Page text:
Every woman in my office is cold. We have varying strategies to deal with this. I wear a long sleeved cardigan every day and a blanket as backup; some women wear fleece; one even has a sleeping bag under her desk.
Why is this? According to Alan Hedge, an ergonomics professor at Cornell University, “The temperature gets set usually by a man because often that man will be the CEO or the facility manager or the mechanical engineer responsible for maintaining the system.” And men run hotter. (For more check out the full interview “New Study Says Chilly Offices Hurt Women Workers’ Productivity, Health“.)
In our office, space heaters helped us a lot, but the building management banned them. Given the enormous energy expense of cooling a building, I propose raising the temperature several degrees and if men are cold, they can bring in fans, which are permitted and safer than space heaters.
I was recently in an airport in Mexico when I saw this set of trash cans with no text, just an icon of a hand dropping what looks like a cup.
I think this is a good example of UX in the real world, especially for a multi-cultural area like an airport where people might not know the word for “trash” in the local language.
(Not to mention, some places use the name of container like “bin” instead of identifying what goes into it.)
Icons have notorious usability issues because universal icons are rare. But I think in this context, an icon used on the physical object is clearer than using text.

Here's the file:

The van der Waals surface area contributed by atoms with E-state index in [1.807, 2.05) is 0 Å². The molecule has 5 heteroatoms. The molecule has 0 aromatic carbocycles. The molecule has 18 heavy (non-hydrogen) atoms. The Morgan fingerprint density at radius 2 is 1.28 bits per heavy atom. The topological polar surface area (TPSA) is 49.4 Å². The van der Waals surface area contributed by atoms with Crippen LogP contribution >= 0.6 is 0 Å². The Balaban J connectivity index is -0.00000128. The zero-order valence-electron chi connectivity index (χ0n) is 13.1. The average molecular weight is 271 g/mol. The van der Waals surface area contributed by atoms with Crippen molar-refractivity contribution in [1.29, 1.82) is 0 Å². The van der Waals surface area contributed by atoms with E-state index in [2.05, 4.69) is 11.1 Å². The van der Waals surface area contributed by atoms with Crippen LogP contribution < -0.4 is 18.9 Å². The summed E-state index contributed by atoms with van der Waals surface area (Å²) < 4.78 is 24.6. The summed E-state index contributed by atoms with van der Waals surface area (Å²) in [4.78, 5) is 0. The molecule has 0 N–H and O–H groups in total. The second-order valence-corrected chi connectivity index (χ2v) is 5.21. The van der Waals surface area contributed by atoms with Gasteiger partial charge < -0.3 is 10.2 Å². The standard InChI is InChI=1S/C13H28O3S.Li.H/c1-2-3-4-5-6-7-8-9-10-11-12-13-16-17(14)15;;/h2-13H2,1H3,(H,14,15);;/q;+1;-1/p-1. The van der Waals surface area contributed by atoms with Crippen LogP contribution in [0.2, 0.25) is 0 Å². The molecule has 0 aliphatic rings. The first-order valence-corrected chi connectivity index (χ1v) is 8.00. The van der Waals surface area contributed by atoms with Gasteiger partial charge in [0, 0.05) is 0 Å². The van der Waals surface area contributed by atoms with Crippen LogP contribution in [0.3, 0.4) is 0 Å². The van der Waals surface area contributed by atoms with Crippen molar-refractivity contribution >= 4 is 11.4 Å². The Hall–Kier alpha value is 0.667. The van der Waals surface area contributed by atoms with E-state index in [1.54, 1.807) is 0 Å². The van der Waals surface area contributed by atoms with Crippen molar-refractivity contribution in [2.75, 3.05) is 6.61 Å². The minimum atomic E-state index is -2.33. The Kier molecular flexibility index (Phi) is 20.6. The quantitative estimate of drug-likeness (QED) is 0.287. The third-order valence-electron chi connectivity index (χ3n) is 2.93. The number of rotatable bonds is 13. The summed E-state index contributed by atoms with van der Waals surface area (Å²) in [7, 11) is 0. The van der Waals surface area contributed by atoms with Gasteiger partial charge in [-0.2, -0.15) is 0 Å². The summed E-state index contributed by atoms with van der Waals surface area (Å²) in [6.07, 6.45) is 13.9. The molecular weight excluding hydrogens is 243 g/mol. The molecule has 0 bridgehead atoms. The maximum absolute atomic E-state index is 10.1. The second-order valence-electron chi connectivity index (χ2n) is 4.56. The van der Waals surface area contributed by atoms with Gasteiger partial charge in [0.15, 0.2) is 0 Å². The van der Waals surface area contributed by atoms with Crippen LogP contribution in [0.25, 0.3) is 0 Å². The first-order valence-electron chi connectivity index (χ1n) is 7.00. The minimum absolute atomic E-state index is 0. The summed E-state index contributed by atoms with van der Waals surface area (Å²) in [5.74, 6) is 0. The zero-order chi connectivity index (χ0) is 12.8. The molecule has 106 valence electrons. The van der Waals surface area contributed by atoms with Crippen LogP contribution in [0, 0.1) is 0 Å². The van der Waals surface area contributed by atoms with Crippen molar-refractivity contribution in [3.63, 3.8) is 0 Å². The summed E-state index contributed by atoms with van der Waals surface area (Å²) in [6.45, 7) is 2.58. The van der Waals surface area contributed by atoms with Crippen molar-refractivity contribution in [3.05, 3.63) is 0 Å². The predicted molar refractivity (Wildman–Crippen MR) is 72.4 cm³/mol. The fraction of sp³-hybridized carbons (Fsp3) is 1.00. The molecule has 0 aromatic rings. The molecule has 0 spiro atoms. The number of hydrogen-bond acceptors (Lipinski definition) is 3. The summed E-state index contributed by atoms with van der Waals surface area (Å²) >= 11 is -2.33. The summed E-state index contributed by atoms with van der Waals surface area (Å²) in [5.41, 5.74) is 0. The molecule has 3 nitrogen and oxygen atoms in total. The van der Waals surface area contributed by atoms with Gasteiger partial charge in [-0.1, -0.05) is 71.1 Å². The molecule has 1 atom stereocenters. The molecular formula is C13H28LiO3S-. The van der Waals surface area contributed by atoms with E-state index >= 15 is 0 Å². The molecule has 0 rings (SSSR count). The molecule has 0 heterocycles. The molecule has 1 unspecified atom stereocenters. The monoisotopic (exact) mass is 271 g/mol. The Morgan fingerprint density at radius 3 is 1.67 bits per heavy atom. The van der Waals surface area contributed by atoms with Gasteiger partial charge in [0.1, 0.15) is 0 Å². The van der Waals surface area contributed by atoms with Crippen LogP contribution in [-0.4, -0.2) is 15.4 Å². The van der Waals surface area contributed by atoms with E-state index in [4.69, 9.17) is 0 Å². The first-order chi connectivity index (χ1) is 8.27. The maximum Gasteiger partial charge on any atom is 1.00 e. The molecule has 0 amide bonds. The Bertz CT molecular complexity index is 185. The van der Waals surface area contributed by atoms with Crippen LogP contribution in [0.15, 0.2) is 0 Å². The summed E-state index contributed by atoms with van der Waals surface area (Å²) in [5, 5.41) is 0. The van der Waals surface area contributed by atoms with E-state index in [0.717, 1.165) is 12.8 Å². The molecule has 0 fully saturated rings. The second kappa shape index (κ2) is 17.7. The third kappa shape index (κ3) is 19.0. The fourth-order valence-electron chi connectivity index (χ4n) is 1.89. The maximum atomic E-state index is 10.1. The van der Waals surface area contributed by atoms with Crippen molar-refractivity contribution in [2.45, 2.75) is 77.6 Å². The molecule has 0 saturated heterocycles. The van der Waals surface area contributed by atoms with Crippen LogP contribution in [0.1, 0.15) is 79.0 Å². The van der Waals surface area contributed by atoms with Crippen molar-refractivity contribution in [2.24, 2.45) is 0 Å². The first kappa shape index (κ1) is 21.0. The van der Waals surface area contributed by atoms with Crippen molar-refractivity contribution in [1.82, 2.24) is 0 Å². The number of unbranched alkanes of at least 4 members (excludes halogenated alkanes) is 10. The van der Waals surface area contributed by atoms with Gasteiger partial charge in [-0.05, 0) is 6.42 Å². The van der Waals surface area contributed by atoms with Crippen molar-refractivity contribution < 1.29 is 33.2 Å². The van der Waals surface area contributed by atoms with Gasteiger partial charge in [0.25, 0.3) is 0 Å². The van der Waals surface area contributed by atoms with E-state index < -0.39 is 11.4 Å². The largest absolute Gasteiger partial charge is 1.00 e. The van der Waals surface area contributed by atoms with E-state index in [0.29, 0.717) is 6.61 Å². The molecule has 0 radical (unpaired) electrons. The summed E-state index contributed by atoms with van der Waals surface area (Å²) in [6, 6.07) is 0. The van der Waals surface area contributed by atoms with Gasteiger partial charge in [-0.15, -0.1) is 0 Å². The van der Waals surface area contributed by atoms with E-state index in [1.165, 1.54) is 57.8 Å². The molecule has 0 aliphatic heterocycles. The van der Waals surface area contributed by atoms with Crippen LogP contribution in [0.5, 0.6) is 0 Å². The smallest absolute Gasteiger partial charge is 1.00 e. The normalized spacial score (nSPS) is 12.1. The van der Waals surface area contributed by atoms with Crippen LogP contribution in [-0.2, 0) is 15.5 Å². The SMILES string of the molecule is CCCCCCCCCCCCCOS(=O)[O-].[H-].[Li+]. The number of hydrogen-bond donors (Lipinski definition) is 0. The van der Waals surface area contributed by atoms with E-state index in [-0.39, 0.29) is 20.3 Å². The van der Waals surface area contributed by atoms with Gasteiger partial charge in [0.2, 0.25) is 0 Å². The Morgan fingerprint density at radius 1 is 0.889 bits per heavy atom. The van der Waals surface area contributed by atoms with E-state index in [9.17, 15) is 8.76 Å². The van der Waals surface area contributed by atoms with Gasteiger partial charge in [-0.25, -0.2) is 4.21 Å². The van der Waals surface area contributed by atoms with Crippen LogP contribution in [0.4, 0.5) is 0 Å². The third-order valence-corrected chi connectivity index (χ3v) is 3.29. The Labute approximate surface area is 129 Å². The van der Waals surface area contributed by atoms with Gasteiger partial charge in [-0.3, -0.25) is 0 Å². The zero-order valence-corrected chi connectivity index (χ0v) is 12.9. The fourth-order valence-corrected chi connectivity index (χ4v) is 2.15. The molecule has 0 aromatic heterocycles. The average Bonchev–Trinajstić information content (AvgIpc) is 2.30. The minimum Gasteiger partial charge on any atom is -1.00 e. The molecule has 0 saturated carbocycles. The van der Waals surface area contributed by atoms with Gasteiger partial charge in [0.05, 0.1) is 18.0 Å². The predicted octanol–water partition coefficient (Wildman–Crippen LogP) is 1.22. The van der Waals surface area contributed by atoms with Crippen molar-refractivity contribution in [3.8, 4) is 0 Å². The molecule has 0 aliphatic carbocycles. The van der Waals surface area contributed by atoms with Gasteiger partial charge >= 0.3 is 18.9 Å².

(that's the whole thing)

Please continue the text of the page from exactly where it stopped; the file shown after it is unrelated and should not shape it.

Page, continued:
I think the silliest thing to label trash cans with is “Thank You” because it doesn’t give you an indication of what the container is for, yet this is rampant here in the US. I wonder how that got started?
I’m Rachele DiTullio and I decided to start this blog as a place to document and discuss some of the usability issues I encounter in the world, both online and offline. While I work primarily with digital user interfaces, it’s important to remember that much of those affordances are inspired by real world functionality.
The technical term for this is skeuomorph/ˈskjuːɵmɔrf/ which is a derivative object that retains ornamental design cues from structures that were necessary in the original.
The blog is a way for me to improve my critical thinking about interfaces and to flex my design muscle outside of everyday work, rather than simply for pointing out potential design flaws or failings.
With that, I wanted to post a link a submission I made back in 2007 to the now defunct ThisIsBroken.com.